As some of you might know am preparing for a half marathon race in May this year (2017). My main training will start in a couple of weeks and am preparing for it. I like to try breaking my PB this year so am supposed to go for speed but in contrary am not pushing for speed at this stage and that is what am going to talk about here.
In every running program there are 3 main workouts: slow long run, speed training, and goal pace run. What am working on for preparation is to focus on slow long run because that is the bread and butter of running. The reasons are:
- Improves capillary network. Burning fat requires Oxygen. The penetration of blood into muscles indicates how well oxygen can reach out to cells so that fat burning can be utilised better in activities. The less penetration the more we have to burn carbs instead that do not need oxygen to burn. The downside of consuming carbs is that it generates lactic acid which if not washed out in time from the working muscles, the muscles cramp and their performance drops (that is when we have to slow down due to the pain). Efficiency in fuel consumption, which simply comes down to burning fat rather than anything else, is another aspect of this capillary network development. The other great improvement is growing more mitochondria in our muscle cells. Mitochondrion is the engine of body cells for generating energy. The more we have the higher we produce power.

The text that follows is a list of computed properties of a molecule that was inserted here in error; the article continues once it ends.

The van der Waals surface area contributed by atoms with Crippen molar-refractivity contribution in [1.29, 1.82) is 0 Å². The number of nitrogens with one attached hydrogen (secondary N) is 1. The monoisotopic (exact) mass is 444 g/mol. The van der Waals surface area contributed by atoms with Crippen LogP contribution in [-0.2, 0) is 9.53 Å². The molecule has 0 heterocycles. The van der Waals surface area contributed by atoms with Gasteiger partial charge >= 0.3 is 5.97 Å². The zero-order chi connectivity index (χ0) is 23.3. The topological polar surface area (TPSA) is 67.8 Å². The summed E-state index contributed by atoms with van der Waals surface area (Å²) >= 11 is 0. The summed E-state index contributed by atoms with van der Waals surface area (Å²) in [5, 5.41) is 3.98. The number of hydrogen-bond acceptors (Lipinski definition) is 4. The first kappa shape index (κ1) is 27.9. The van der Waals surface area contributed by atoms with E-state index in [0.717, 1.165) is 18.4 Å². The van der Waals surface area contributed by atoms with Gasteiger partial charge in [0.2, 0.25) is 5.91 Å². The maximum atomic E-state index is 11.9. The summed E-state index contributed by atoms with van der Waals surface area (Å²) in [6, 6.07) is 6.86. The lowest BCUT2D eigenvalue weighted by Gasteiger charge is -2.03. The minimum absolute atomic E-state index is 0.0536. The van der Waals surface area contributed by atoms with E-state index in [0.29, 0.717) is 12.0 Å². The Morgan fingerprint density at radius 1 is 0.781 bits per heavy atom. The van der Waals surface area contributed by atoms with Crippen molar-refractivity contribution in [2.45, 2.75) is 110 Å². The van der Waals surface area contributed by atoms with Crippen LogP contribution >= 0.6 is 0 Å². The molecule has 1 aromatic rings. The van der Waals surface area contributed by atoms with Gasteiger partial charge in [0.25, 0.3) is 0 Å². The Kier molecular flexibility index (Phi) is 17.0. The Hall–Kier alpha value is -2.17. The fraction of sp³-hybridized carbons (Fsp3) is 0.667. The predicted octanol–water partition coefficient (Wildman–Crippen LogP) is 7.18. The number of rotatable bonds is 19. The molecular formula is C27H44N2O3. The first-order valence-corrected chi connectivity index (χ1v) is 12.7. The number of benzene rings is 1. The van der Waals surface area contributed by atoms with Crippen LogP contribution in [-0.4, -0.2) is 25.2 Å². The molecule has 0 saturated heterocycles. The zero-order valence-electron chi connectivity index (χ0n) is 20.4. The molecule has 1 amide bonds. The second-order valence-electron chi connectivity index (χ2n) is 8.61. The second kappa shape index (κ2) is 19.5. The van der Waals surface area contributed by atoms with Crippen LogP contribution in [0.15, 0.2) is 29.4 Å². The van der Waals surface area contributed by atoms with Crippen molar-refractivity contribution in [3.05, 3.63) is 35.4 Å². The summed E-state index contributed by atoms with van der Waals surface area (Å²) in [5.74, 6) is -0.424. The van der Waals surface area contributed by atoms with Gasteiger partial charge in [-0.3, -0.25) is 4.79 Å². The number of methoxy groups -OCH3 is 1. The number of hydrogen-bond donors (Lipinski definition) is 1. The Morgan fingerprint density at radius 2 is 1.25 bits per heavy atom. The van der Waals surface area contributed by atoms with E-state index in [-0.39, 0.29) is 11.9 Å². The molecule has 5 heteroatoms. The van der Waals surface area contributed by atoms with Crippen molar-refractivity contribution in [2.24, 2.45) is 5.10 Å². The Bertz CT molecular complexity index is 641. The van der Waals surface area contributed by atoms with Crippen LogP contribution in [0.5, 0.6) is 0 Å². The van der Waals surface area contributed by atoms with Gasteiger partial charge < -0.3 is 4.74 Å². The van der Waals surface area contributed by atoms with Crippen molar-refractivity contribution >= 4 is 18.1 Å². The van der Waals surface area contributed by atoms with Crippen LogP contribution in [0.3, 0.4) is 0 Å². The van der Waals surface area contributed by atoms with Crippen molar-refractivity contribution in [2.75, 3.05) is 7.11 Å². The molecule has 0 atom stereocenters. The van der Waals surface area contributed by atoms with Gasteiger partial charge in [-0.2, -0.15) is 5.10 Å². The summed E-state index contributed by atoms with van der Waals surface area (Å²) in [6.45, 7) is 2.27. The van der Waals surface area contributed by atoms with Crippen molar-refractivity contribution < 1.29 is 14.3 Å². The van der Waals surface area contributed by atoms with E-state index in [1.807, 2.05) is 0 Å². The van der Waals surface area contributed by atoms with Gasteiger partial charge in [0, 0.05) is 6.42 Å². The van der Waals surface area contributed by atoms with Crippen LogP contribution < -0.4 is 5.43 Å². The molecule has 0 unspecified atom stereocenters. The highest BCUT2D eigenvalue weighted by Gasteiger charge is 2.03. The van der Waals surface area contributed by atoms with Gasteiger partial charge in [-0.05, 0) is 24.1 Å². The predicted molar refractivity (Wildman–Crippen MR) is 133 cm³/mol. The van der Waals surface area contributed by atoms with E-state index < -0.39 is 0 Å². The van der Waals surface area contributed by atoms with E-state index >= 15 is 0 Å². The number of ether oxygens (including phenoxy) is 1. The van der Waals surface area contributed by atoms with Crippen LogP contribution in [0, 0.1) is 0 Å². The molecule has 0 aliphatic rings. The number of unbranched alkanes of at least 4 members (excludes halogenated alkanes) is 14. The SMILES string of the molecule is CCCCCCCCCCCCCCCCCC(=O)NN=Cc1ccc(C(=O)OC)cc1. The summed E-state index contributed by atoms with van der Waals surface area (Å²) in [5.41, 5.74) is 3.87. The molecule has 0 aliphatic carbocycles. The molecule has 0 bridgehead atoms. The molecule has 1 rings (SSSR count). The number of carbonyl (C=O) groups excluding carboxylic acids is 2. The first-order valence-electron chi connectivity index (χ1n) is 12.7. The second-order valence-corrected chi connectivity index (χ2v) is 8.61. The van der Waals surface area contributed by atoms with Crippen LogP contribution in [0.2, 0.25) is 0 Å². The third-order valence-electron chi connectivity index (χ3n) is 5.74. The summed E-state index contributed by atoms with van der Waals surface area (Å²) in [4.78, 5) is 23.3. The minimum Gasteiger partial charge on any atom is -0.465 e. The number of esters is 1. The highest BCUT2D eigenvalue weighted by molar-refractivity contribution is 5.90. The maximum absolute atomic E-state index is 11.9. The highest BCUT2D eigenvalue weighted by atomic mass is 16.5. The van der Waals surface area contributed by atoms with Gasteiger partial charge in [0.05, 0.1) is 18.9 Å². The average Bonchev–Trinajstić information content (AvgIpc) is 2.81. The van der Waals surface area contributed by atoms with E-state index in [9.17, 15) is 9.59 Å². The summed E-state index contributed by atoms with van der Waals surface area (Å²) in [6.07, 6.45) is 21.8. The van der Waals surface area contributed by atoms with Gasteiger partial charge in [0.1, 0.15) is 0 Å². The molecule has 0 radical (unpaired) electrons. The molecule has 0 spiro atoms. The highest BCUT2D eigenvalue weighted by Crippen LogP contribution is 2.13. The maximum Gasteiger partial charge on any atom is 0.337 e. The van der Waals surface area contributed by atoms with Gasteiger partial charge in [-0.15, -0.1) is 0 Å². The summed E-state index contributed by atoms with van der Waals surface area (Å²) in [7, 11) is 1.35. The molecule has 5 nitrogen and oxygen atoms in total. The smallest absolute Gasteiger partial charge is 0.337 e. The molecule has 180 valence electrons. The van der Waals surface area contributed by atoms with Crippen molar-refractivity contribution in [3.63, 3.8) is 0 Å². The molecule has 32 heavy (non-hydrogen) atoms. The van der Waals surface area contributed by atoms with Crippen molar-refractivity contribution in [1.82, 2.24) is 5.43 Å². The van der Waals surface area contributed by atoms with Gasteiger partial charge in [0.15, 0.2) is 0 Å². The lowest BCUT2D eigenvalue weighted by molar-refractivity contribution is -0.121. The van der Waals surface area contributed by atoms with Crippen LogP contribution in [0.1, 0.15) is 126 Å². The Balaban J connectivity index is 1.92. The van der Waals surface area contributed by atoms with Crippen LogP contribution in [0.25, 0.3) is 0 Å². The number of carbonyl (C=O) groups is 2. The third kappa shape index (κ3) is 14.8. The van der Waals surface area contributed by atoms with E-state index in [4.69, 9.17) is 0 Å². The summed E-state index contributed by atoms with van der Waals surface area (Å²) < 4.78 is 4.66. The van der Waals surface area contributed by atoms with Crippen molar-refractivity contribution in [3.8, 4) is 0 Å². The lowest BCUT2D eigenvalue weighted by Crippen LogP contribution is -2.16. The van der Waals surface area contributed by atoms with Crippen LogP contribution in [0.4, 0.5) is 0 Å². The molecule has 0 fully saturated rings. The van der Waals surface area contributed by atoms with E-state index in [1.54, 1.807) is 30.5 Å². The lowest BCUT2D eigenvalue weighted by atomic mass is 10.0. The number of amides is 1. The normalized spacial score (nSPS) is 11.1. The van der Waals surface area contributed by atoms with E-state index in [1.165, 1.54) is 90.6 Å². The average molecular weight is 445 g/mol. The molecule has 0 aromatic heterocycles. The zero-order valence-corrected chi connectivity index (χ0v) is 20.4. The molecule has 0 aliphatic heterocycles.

- Strengthen legs. Think of slow run as working out legs for longer time. It looks like as if you are pounding steadily on your legs on the spot. It is a tough workout that creates resilience, strength and stability in legs.
- Improves mental toughness. Such running simulates hard stages of a long running race where the so-called mental breakdown plays in. Slow running tires up legs due to making them deal with your full body weight for longer amount of time with not much rest in between strides. Although you are capable of running faster that comes with longer airborne time to let your legs unwind a bit, you refrain and it simulates the tough moments of pushing through fatigue in a real scenario.
- Provides basis for form correction. Unlike speed training, you find a chance to focus on every step you make and spot issues you might sense. Are your legs straight? are your toes pointing straight forward? are you pushing off the ground or is it totally switched off? are your arms moving only for balance? are you shortening stride length on both uphills and downhills? and a lot of other form check-points.
I used my new wearable today, Garmin Vivosmart (not quite happy with it since switched phone to the Android base Redmi) and that is what I did:
I did not push for speed at all and compared to my goal pace I was 30-50 second slower per km. Look at my heart rate, 143 avg. Given my max heart rate is 182 bpm and my rest heart rate is 55 bpm, this falls around the top range of the fat burning zone, which is still in the zone I should do this workout.